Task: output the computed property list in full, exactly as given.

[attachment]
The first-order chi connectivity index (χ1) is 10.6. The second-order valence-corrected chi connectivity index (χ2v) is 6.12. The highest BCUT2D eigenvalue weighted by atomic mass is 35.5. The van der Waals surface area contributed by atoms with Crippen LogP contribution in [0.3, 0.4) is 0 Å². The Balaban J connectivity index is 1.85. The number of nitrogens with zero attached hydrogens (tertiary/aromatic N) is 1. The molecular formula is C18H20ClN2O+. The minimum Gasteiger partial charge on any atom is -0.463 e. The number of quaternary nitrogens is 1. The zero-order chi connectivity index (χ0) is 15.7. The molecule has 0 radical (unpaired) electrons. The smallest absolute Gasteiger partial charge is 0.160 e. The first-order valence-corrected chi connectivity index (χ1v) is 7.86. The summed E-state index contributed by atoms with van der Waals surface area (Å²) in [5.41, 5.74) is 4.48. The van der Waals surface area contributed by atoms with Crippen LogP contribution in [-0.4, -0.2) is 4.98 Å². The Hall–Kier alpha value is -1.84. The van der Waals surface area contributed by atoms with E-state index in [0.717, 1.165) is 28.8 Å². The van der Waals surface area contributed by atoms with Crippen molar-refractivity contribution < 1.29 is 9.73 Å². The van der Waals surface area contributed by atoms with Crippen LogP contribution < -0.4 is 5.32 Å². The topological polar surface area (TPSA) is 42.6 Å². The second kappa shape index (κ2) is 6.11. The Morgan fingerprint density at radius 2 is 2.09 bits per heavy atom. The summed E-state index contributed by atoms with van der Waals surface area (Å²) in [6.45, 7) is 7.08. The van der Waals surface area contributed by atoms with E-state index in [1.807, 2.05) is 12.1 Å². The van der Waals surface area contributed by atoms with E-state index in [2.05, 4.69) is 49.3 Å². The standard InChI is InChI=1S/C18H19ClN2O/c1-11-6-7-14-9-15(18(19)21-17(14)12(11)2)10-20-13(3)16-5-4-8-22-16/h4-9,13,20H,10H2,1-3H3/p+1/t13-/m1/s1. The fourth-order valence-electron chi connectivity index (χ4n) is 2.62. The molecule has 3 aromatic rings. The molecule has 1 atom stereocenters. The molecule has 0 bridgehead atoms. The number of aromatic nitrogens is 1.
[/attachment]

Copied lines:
The first-order chi connectivity index (χ1) is 10.6. The second-order valence-corrected chi connectivity index (χ2v) is 6.12. The highest BCUT2D eigenvalue weighted by atomic mass is 35.5. The van der Waals surface area contributed by atoms with Crippen LogP contribution in [0.3, 0.4) is 0 Å². The Balaban J connectivity index is 1.85. The number of nitrogens with zero attached hydrogens (tertiary/aromatic N) is 1. The molecular formula is C18H20ClN2O+. The minimum Gasteiger partial charge on any atom is -0.463 e. The number of quaternary nitrogens is 1. The zero-order chi connectivity index (χ0) is 15.7. The molecule has 0 radical (unpaired) electrons. The smallest absolute Gasteiger partial charge is 0.160 e. The first-order valence-corrected chi connectivity index (χ1v) is 7.86. The summed E-state index contributed by atoms with van der Waals surface area (Å²) in [5.41, 5.74) is 4.48. The van der Waals surface area contributed by atoms with Crippen LogP contribution in [-0.4, -0.2) is 4.98 Å². The Hall–Kier alpha value is -1.84. The van der Waals surface area contributed by atoms with E-state index in [0.717, 1.165) is 28.8 Å². The van der Waals surface area contributed by atoms with Crippen molar-refractivity contribution < 1.29 is 9.73 Å². The van der Waals surface area contributed by atoms with Crippen LogP contribution < -0.4 is 5.32 Å². The topological polar surface area (TPSA) is 42.6 Å². The second kappa shape index (κ2) is 6.11. The Morgan fingerprint density at radius 2 is 2.09 bits per heavy atom. The summed E-state index contributed by atoms with van der Waals surface area (Å²) in [6.45, 7) is 7.08. The van der Waals surface area contributed by atoms with E-state index in [1.807, 2.05) is 12.1 Å². The van der Waals surface area contributed by atoms with E-state index in [2.05, 4.69) is 49.3 Å². The standard InChI is InChI=1S/C18H19ClN2O/c1-11-6-7-14-9-15(18(19)21-17(14)12(11)2)10-20-13(3)16-5-4-8-22-16/h4-9,13,20H,10H2,1-3H3/p+1/t13-/m1/s1. The fourth-order valence-electron chi connectivity index (χ4n) is 2.62. The molecule has 3 aromatic rings. The molecule has 1 atom stereocenters. The molecule has 0 bridgehead atoms. The number of aromatic nitrogens is 1.